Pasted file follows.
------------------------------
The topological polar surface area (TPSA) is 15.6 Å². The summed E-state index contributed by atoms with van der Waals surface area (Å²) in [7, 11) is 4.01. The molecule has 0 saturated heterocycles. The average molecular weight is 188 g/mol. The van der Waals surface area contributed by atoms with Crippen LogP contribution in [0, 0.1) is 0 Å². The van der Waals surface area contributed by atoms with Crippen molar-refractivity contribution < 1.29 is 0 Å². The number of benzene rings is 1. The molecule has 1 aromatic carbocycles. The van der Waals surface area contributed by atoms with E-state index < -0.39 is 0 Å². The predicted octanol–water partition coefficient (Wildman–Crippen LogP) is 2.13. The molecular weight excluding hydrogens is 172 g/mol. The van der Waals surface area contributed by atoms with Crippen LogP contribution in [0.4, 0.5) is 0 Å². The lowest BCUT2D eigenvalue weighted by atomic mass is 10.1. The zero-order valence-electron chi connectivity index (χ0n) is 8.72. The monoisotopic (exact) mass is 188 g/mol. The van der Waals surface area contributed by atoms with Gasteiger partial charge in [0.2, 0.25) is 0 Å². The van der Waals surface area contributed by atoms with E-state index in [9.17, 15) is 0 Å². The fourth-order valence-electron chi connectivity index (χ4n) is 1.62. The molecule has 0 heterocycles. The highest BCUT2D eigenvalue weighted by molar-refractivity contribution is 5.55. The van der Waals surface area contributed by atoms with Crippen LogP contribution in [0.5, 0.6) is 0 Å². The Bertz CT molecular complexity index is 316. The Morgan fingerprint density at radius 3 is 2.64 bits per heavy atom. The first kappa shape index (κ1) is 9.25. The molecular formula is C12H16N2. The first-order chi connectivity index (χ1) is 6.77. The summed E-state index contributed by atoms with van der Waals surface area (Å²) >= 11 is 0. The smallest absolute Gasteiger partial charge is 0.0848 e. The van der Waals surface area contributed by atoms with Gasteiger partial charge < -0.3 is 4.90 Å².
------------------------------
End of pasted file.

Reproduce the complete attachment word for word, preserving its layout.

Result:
The topological polar surface area (TPSA) is 15.6 Å². The summed E-state index contributed by atoms with van der Waals surface area (Å²) in [7, 11) is 4.01. The molecule has 0 saturated heterocycles. The average molecular weight is 188 g/mol. The van der Waals surface area contributed by atoms with Crippen LogP contribution in [0, 0.1) is 0 Å². The van der Waals surface area contributed by atoms with Crippen molar-refractivity contribution < 1.29 is 0 Å². The number of benzene rings is 1. The molecule has 1 aromatic carbocycles. The van der Waals surface area contributed by atoms with E-state index < -0.39 is 0 Å². The predicted octanol–water partition coefficient (Wildman–Crippen LogP) is 2.13. The molecular weight excluding hydrogens is 172 g/mol. The van der Waals surface area contributed by atoms with Crippen LogP contribution in [0.4, 0.5) is 0 Å². The lowest BCUT2D eigenvalue weighted by atomic mass is 10.1. The zero-order valence-electron chi connectivity index (χ0n) is 8.72. The monoisotopic (exact) mass is 188 g/mol. The van der Waals surface area contributed by atoms with Gasteiger partial charge in [0.2, 0.25) is 0 Å². The van der Waals surface area contributed by atoms with E-state index in [9.17, 15) is 0 Å². The fourth-order valence-electron chi connectivity index (χ4n) is 1.62. The molecule has 0 heterocycles. The highest BCUT2D eigenvalue weighted by molar-refractivity contribution is 5.55. The van der Waals surface area contributed by atoms with Crippen LogP contribution in [0.5, 0.6) is 0 Å². The Bertz CT molecular complexity index is 316. The Morgan fingerprint density at radius 3 is 2.64 bits per heavy atom. The first kappa shape index (κ1) is 9.25. The molecular formula is C12H16N2. The first-order chi connectivity index (χ1) is 6.77. The summed E-state index contributed by atoms with van der Waals surface area (Å²) >= 11 is 0. The smallest absolute Gasteiger partial charge is 0.0848 e. The van der Waals surface area contributed by atoms with Gasteiger partial charge < -0.3 is 4.90 Å².